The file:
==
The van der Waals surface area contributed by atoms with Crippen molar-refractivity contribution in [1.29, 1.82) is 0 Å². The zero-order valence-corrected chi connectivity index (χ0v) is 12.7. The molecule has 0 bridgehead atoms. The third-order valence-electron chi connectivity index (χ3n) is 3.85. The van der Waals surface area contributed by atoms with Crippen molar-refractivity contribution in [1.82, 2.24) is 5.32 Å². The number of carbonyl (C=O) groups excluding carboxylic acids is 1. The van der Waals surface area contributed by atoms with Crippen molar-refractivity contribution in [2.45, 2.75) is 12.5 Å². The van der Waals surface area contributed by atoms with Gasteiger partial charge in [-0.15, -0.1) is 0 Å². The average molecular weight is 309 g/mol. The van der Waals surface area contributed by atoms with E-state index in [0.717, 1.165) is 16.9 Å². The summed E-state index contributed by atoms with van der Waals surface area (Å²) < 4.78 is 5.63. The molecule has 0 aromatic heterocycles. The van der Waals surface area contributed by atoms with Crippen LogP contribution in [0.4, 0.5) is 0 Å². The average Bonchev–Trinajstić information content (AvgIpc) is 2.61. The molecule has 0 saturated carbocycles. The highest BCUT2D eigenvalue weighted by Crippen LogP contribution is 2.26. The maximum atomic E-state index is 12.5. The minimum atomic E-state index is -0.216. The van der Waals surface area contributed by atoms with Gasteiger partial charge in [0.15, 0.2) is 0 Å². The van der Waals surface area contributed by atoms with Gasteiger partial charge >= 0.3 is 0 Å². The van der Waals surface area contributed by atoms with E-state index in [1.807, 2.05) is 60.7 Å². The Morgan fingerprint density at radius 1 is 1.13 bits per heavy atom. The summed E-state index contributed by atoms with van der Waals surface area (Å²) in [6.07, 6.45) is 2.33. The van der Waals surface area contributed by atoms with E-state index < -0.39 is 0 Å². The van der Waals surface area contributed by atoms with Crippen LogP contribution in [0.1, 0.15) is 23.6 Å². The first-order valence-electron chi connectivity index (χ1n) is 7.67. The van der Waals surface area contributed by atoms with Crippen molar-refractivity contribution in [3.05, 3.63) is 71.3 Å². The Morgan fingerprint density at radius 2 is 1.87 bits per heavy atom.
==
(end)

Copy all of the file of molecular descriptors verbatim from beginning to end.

The van der Waals surface area contributed by atoms with Crippen molar-refractivity contribution in [1.29, 1.82) is 0 Å². The zero-order valence-corrected chi connectivity index (χ0v) is 12.7. The molecule has 0 bridgehead atoms. The third-order valence-electron chi connectivity index (χ3n) is 3.85. The van der Waals surface area contributed by atoms with Crippen molar-refractivity contribution in [1.82, 2.24) is 5.32 Å². The number of carbonyl (C=O) groups excluding carboxylic acids is 1. The van der Waals surface area contributed by atoms with Crippen molar-refractivity contribution in [2.45, 2.75) is 12.5 Å². The van der Waals surface area contributed by atoms with Gasteiger partial charge in [-0.15, -0.1) is 0 Å². The average molecular weight is 309 g/mol. The van der Waals surface area contributed by atoms with E-state index in [0.717, 1.165) is 16.9 Å². The summed E-state index contributed by atoms with van der Waals surface area (Å²) < 4.78 is 5.63. The molecule has 0 aromatic heterocycles. The van der Waals surface area contributed by atoms with Crippen LogP contribution in [0.4, 0.5) is 0 Å². The average Bonchev–Trinajstić information content (AvgIpc) is 2.61. The molecule has 0 saturated carbocycles. The highest BCUT2D eigenvalue weighted by Crippen LogP contribution is 2.26. The maximum atomic E-state index is 12.5. The minimum atomic E-state index is -0.216. The van der Waals surface area contributed by atoms with Gasteiger partial charge in [0.15, 0.2) is 0 Å². The van der Waals surface area contributed by atoms with Gasteiger partial charge >= 0.3 is 0 Å². The van der Waals surface area contributed by atoms with E-state index in [1.807, 2.05) is 60.7 Å². The Morgan fingerprint density at radius 1 is 1.13 bits per heavy atom. The summed E-state index contributed by atoms with van der Waals surface area (Å²) in [6.07, 6.45) is 2.33. The van der Waals surface area contributed by atoms with E-state index < -0.39 is 0 Å². The van der Waals surface area contributed by atoms with Crippen LogP contribution in [0.1, 0.15) is 23.6 Å². The first-order valence-electron chi connectivity index (χ1n) is 7.67. The van der Waals surface area contributed by atoms with Crippen molar-refractivity contribution in [3.05, 3.63) is 71.3 Å². The Morgan fingerprint density at radius 2 is 1.87 bits per heavy atom.